Pocan 2, workers 0
Amazon issued a rare public apology – but not to its workers, and with no real admission of guilt.
More than a week ago, the company was caught publicly lying to Rep. Mark Pocan (D-WI) that its workers never feel the need to pee in water bottles (which is, in fact, a well-documented problem on Amazon because of how it tracks and robs its workers robotically).
Now, at the end of the Friday night before the Easter weekend, when few (tip for GeekWire) are paying attention, the company is apologizing to Pocan – and to no one else. Amazon also apologizes for not being “accurate” enough – not for actually creating and contributing to situations where workers urinate in bottles.
In fact, Amazon even suggests that the whole pee bottle thing is simply an unfortunate status quo, sometimes pointing out when delivery drivers from other companies were also caught peeing in bottles, as well as incorporating a handful of random comments on Twitter that support Amazon’s views. You can almost hear Jeff Bezos saying, “Why are these people not blaming UPS and FedEx? Let’s get more people to think about them. “
The blog post also strongly suggests that this is just a problem for delivery people, not Amazon warehouse workers – although a 2018 complaint from an undercover reporter found that Amazon warehouse workers were also forced to miss the bathroom, and a worker who spoke to reporters just last week, bathroom breaks were still an issue in 2021. “You are sitting there and you need to pee, but you don’t want to accumulate ‘chores on tasks’,” she told Motherboard.
Amazon is also facing legal action for lack of a lunch break. Most importantly, all of this is happening in the shadow of an Amazon union vote in Bessemer, Alabama, that could help shape the future of work in the United States, let alone Amazon.
Amazon’s apology to Pocan is the kind of memo that deserves to be noted, line by line, in part because one of its lines is actually quite good – “Despite being the entire industry, we would like to resolve it. We still don’t know how, but we will look for solutions ”- but as it was after 1 am here and I found out that The Verge’s blockquote tool doesn’t allow me to incorporate tweets, I’ll just give you the essence for now:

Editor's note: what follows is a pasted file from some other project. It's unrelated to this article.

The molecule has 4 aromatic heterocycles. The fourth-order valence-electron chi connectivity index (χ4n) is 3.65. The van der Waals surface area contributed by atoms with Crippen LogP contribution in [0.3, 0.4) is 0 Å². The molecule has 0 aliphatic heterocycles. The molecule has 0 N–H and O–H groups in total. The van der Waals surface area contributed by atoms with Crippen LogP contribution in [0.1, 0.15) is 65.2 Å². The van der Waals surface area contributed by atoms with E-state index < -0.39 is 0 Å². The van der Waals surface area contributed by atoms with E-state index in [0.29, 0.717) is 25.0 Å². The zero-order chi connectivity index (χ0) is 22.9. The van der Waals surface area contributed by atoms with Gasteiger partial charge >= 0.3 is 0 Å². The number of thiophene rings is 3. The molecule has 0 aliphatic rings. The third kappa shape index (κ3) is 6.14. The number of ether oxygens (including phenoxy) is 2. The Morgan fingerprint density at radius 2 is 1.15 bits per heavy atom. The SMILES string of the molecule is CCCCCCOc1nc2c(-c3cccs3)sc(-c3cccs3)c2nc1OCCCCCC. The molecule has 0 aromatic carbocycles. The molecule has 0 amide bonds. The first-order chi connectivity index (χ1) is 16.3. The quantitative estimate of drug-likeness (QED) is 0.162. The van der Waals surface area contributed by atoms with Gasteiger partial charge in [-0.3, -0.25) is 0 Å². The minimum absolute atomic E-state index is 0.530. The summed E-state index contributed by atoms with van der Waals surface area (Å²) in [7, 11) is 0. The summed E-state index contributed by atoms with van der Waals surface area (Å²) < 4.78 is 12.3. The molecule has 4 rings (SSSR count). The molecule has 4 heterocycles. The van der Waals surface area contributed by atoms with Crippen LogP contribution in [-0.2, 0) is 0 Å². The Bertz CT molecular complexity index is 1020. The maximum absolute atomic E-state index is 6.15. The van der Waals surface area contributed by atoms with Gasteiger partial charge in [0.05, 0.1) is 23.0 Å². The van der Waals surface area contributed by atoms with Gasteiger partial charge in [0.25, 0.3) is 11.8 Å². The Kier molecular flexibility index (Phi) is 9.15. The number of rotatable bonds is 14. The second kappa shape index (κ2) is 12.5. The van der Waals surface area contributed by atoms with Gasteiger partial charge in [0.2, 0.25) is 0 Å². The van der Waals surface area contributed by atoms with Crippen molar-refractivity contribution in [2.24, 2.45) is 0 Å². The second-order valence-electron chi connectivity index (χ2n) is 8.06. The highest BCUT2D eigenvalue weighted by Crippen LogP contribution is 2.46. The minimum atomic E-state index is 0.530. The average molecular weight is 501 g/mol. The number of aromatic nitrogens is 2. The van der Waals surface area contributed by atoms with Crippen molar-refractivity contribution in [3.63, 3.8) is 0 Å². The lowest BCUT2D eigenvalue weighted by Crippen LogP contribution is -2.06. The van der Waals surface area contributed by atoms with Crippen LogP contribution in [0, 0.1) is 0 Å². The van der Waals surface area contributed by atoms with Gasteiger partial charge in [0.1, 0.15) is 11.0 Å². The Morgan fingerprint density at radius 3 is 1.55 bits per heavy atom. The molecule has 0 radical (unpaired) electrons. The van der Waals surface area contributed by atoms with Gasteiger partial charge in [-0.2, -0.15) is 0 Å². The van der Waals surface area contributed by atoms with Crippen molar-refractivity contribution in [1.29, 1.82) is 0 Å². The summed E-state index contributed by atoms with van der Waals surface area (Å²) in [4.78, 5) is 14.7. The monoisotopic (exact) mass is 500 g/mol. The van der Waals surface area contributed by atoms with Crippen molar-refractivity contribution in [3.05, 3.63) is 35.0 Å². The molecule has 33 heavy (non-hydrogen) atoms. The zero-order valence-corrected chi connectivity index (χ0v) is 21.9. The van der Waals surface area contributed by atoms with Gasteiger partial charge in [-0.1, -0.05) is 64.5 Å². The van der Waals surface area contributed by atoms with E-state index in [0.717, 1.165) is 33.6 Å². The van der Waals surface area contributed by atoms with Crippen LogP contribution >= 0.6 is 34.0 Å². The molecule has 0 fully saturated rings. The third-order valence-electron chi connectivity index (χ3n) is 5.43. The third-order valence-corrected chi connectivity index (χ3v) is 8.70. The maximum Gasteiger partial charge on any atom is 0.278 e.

On Wednesday of last week, the Twitter account @amazonnews tweeted the following to Representative Mark Pocan:
This was a goal against, we are unhappy with that and we owe an apology to Representative Pocan.
First, the tweet was incorrect. It did not address our large population of drivers and instead erroneously focused only on our call centers. A typical Amazon distribution center has dozens of bathrooms, and employees can move away from their workstation at any time. If any employee at a distribution center has a different experience, we encourage you to speak with your manager and will work to correct this.
Second, our process has failed. The tweet did not receive due scrutiny. We always need to maintain an extremely high level of accuracy, especially when we are criticizing other people’s comments.
Third, we know that drivers can and have difficulty finding toilets because of traffic or, sometimes, rural routes, and this was especially the case during Covid, when many public toilets were closed.
This is an age-old problem that spans the entire industry and is not specific to Amazon. We’ve included just a few links below that discuss the problem.
Regardless of the fact that this is the entire industry, we would like to resolve it. We still don’t know how, but we will look for solutions.
We will continue to speak openly when they are poorly represented, but we will also work hard to always be accurate.
We apologize to Representative Pocan.
You can read the full version here. When you’re done, you might take a look at Motherboard’s interview with six Amazon delivery women, for whom the pee situation is obviously much worse.